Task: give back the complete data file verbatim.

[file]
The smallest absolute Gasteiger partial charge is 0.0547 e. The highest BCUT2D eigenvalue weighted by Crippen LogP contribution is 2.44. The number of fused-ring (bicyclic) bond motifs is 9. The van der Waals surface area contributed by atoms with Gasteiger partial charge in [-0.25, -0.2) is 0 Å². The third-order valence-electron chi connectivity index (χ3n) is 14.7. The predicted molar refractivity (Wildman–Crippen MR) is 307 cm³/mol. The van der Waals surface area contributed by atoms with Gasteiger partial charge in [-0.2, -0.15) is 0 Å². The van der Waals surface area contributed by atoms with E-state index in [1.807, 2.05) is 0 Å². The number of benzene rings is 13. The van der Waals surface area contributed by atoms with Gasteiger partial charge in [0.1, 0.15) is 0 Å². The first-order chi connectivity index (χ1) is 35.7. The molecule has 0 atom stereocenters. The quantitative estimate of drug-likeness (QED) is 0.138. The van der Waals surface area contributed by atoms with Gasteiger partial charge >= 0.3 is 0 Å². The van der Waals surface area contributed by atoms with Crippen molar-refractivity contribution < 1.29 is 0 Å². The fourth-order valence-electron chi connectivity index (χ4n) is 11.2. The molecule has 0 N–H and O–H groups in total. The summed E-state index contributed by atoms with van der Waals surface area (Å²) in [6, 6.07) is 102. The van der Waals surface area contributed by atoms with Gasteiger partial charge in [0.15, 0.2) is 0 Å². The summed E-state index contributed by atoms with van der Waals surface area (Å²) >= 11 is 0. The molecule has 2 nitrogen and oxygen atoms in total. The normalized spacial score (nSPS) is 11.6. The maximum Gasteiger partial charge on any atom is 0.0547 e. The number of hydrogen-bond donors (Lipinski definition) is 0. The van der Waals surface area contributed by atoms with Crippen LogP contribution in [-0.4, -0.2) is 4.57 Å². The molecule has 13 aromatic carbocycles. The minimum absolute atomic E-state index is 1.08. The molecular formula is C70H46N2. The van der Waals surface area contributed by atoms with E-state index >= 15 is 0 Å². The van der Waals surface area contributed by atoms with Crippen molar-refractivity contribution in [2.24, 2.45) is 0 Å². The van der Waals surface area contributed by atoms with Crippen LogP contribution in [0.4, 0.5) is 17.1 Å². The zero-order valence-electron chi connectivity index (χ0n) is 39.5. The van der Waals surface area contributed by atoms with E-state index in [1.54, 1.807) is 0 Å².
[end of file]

The smallest absolute Gasteiger partial charge is 0.0547 e. The highest BCUT2D eigenvalue weighted by Crippen LogP contribution is 2.44. The number of fused-ring (bicyclic) bond motifs is 9. The van der Waals surface area contributed by atoms with Gasteiger partial charge in [-0.25, -0.2) is 0 Å². The third-order valence-electron chi connectivity index (χ3n) is 14.7. The predicted molar refractivity (Wildman–Crippen MR) is 307 cm³/mol. The van der Waals surface area contributed by atoms with Gasteiger partial charge in [-0.2, -0.15) is 0 Å². The van der Waals surface area contributed by atoms with E-state index in [1.807, 2.05) is 0 Å². The number of benzene rings is 13. The van der Waals surface area contributed by atoms with Gasteiger partial charge in [0.1, 0.15) is 0 Å². The first-order chi connectivity index (χ1) is 35.7. The molecule has 0 atom stereocenters. The quantitative estimate of drug-likeness (QED) is 0.138. The van der Waals surface area contributed by atoms with Gasteiger partial charge >= 0.3 is 0 Å². The van der Waals surface area contributed by atoms with Crippen molar-refractivity contribution < 1.29 is 0 Å². The fourth-order valence-electron chi connectivity index (χ4n) is 11.2. The molecule has 0 N–H and O–H groups in total. The summed E-state index contributed by atoms with van der Waals surface area (Å²) in [6, 6.07) is 102. The van der Waals surface area contributed by atoms with Gasteiger partial charge in [0.15, 0.2) is 0 Å². The summed E-state index contributed by atoms with van der Waals surface area (Å²) >= 11 is 0. The molecule has 2 nitrogen and oxygen atoms in total. The normalized spacial score (nSPS) is 11.6. The maximum Gasteiger partial charge on any atom is 0.0547 e. The number of hydrogen-bond donors (Lipinski definition) is 0. The van der Waals surface area contributed by atoms with Crippen LogP contribution in [-0.4, -0.2) is 4.57 Å². The molecule has 13 aromatic carbocycles. The minimum absolute atomic E-state index is 1.08. The molecular formula is C70H46N2. The van der Waals surface area contributed by atoms with E-state index >= 15 is 0 Å². The van der Waals surface area contributed by atoms with Crippen molar-refractivity contribution in [2.24, 2.45) is 0 Å². The van der Waals surface area contributed by atoms with Crippen LogP contribution in [0.4, 0.5) is 17.1 Å². The zero-order valence-electron chi connectivity index (χ0n) is 39.5. The van der Waals surface area contributed by atoms with E-state index in [1.54, 1.807) is 0 Å².